Maryland Humanities recently announced the selection of “The Island of Sea Women,” a novel by Lisa See, for the 2020 One Maryland One Book program.
“For the past 12 years, One Maryland One Book has generated frank conversations about urgent issues explored through literature — including refugees and migrants, conflicts with police, and most recently the Flint water crisis,” said Aaron Heinsman, Acting Executive Director at Maryland Humanities, in a news release. “I’m excited to see what new perspectives Lisa See’s novel surfaces for readers.“
The novel follows the decades-long friendship of two haenyeo (female divers) from Jeju Island in Korea. The book was chosen by a committee of librarians, educators, authors and bibliophiles in February from more than 165 titles suggested last fall by readers across the state for the theme, “Friendship.” In 2019, “The Island of Sea Women” made the New York Times’ list of best sellers.
“I’m thrilled and honored that The Island of Sea Women has been chosen as the 2020 One Maryland One Book selection," See said in the release. "This has been a trying year and some of us have sustained terrible losses. I’m proud of the way we’ve had to come together in our families, communities, and states. Books have always given me joy, solace, and courage. Now we have the opportunity to come together to have a shared reading experience. I hope the sea women that I wrote about — their physical and emotional bravery — are as inspiring to all of you as they have been to me. I’m so looking forward to our events and meeting all of you. We’re going to have fun!”
As One Maryland One Book programming takes place in the fall, Maryland Humanities does not yet anticipate any impact from the COVID-19 pandemic.
“The Island of Sea Women” chronicles the lives and friendship between Young-sook and Mi-ja, two girls living on the Korean island of Jeju. They become the closest of friends. However, their differences are impossible to ignore: Young-sook was born into a long line of haenyeo and will inherit her mother’s position of leading the divers; whereas Mi-ja is the daughter of a Japanese collaborator and will forever carry that mark. From the Japanese occupation of the 1930s and 1940s to World War II to the Korean War, events will push their seemingly unbreakable bond to its breaking point.
This beautifully written and thoughtful novel shines a light on the remarkable haenyeo culture and two women who are a part of it, according to a news release.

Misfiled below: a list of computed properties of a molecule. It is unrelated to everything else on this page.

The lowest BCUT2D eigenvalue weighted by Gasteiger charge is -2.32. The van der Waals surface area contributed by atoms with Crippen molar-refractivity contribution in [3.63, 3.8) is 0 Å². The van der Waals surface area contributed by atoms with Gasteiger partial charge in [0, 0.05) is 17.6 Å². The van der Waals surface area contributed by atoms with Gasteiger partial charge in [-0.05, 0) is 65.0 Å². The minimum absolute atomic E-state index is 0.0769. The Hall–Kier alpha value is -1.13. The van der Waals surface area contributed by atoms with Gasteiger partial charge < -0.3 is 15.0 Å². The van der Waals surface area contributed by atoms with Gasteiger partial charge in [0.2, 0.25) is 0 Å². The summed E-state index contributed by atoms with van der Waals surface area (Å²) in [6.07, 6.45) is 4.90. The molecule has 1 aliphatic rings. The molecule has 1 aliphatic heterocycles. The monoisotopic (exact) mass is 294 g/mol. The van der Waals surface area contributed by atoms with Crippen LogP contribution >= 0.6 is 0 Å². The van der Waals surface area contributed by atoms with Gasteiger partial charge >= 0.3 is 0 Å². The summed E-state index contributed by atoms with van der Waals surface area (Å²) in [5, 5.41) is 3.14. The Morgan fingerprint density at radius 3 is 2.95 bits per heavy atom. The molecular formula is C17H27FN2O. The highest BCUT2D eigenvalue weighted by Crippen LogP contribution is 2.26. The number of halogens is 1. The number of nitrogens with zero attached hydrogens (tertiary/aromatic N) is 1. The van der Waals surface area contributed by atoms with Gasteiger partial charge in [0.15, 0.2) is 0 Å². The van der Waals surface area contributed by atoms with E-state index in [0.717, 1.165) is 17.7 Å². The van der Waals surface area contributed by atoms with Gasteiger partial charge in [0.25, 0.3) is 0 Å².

In her New York Times bestsellers, which include “Snow Flower and the Secret Fan,” “Peony in Love,” “Shanghai Girls,” “Dreams of Joy,” “China Dolls,” and “The Tea Girl of Hummingbird Lane,” See illuminates the immigrant experience and the indissoluble bonds between women, according to the news release.
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Her first book, the national bestseller and New York Times Notable Book, “On Gold Mountain: The One Hundred Year Odyssey of My Chinese-American Family,” traces the journey of her great-grandfather, Fong See, who overcame obstacles at every step to become the 100-year-old godfather of Los Angeles’s Chinatown and the patriarch of a sprawling family. See was the Publishers Weekly West Coast correspondent for 13 years, and her articles have appeared in Vogue, Self, and More.
Through its Maryland Center for the Book program, Maryland Humanities created One Maryland One Book to bring together diverse people in communities across the state through the shared experience of reading the same book, then talking about it with others — one of the joys of reading, according to the news release.
Maryland Humanities invite readers to participate in book-centered discussions and related programs at public libraries, high schools, colleges, museums, bookstores, and community and senior centers around the state.
One Maryland One Book programs, including an author tour, take place each year in the fall. A calendar of free public events — including the author tour — will be available online beginning this summer.
One Maryland One Book is presented in partnership with Enoch Pratt Free Library and is sponsored by The Institute of Museum and Library Services via the Maryland State Library as well as PNC Foundation and BGE, with additional support from M&T Bank, an anonymous donor, and the Citizens of Baltimore County.
The Maryland Center for the Book, an affiliate of the national Center for the Book in the Library of Congress, develops and supports literary programs and outreach activities that engage citizens across Maryland in literature and reading. As a program of Maryland Humanities, the center highlights the region’s literary heritage and calls attention to the importance of books, reading, literacy and libraries.
Maryland Humanities is a statewide nonprofit organization that creates and supports educational experiences in the humanities that inspire all Marylanders to embrace lifelong learning, exchange ideas openly and enrich their communities. For more information, visit www.mdhumanities.org.